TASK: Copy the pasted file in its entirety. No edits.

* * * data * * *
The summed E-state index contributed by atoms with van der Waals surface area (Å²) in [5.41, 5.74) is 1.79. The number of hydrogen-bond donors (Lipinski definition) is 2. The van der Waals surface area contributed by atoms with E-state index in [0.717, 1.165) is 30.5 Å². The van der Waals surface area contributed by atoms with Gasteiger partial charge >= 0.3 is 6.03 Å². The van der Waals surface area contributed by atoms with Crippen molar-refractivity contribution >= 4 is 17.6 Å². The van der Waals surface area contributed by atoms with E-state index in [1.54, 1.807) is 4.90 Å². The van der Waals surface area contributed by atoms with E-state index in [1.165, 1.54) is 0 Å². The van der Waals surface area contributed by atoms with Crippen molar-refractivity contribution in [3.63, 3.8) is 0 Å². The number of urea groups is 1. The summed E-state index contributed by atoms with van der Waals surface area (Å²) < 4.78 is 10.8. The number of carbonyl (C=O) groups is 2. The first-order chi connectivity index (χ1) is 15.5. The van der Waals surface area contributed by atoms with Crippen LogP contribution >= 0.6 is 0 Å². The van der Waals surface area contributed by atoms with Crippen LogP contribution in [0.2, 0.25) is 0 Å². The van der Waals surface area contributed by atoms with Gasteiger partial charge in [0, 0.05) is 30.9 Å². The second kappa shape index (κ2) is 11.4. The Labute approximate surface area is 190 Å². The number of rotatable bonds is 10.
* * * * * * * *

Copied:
The summed E-state index contributed by atoms with van der Waals surface area (Å²) in [5.41, 5.74) is 1.79. The number of hydrogen-bond donors (Lipinski definition) is 2. The van der Waals surface area contributed by atoms with E-state index in [0.717, 1.165) is 30.5 Å². The van der Waals surface area contributed by atoms with Gasteiger partial charge >= 0.3 is 6.03 Å². The van der Waals surface area contributed by atoms with Crippen molar-refractivity contribution >= 4 is 17.6 Å². The van der Waals surface area contributed by atoms with E-state index in [1.54, 1.807) is 4.90 Å². The van der Waals surface area contributed by atoms with E-state index in [1.165, 1.54) is 0 Å². The van der Waals surface area contributed by atoms with Crippen molar-refractivity contribution in [3.63, 3.8) is 0 Å². The number of urea groups is 1. The summed E-state index contributed by atoms with van der Waals surface area (Å²) < 4.78 is 10.8. The number of carbonyl (C=O) groups is 2. The first-order chi connectivity index (χ1) is 15.5. The van der Waals surface area contributed by atoms with Crippen LogP contribution >= 0.6 is 0 Å². The van der Waals surface area contributed by atoms with Crippen LogP contribution in [0.2, 0.25) is 0 Å². The van der Waals surface area contributed by atoms with Gasteiger partial charge in [0, 0.05) is 30.9 Å². The second kappa shape index (κ2) is 11.4. The Labute approximate surface area is 190 Å². The number of rotatable bonds is 10.